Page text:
But the Knights return nine NCAA qualifiers and six wrestlers ranked in the top-20 of their respective weight classes, headlined by two-time All-American No. 4 Ashnault and No. 6 157-pounder senior Richie Lewis. 

Rutgers not only reloaded with a promising recruiting class, but also got stronger by way of in-house additions to the lineup. Junior 133-pounder Scott DelVecchio and senior 149-pounder Ken Theobold make their return to the Knights after wrestling unattached last season. 

Both DelVecchio and Theobold were NCAA qualifiers in the season preceding their redshirt year.

"(Last year) was definitely challenging," Theobold said. "To see my team, we competed really hard last year. We had huge matches, ranked top-10 in the country. It was tough to redshirt and sit out a year after competing and becoming a national qualifier. But at the end of the day I looked at the bigger goal that I set for myself and I knew that redshirting was how I can get that goal. ... It allowed me to sit back and focus on the things that needed to get me better, which I believe I did."

Rutgers begins its regular season Nov. 11 with a dual meet against CSU Bakersfield and San Francisco State in Bakersfield, California. But, in contrast to last season, the Knights starting lineup for that season-opening dual is nowhere near set in stone. 

The Knights still have battles at multiple weight classes that need to be resolved and they won't be settled in a traditional intra-squad wrestle-off style. 

Instead, the entire Rutgers roster — sans Ashnault, who will be the first Knight to ever compete at the NWCA All-Star Classic — will pay for their own trip to the East Stroudsburg Open Nov. 6 and compete unattached for starting bids.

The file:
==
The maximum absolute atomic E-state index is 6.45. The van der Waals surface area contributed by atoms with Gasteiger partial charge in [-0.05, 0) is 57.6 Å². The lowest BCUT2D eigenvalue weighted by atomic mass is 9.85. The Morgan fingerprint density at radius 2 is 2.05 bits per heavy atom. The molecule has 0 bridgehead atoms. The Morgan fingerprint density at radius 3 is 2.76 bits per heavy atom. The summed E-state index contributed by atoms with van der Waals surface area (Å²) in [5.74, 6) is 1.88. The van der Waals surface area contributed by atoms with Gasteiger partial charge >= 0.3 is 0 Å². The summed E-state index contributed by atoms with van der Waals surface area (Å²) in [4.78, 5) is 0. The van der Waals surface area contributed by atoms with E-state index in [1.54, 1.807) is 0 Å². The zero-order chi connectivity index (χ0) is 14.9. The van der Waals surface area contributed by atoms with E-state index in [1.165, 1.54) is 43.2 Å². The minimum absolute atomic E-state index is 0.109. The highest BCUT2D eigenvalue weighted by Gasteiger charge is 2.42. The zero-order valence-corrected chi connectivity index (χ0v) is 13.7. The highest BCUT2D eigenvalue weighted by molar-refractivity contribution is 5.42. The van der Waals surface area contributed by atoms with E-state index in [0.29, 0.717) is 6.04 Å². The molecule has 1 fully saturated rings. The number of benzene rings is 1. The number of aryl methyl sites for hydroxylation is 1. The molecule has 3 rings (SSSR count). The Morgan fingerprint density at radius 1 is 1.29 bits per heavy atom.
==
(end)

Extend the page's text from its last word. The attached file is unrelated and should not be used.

The competition for those bids includes multiple national qualifiers at both 133 pounds — DelVecchio and junior Tyson Dippery — and at 149 pounds — Theobold and sophomore Anthony Giraldo. 

Settling the lineup this way allows the coaching staff to see the Knights wrestle against multiple opponents rather than the same teammates they compete against on a daily basis. Goodale said there's a good chance that teammates will eventually square off against one another throughout the tournament as well.

That depth and competition the Knights possess isn't a bad thing either, but rather another example of the rise in status of the wrestling program at Rutgers.

"You go from barely having a solid lineup to, this year, it's a struggle for the coaches to figure out who they're gonna cut cause there's so many good guys on the team," Ashnault said. "It's really exciting that the culture came to that point cause when I came to Rutgers that's where I envisioned it. I could've went to programs that were already established with that kind of culture and I decided no, I'm gonna stay home and try to create something like that and even better. ... We almost came from nothing all the way to competing with the best in the country and it's just so exciting to be apart of and so exciting to see."

For updates on the Rutgers wrestling team, follow @TargumSports on Twitter.

Eric Mullin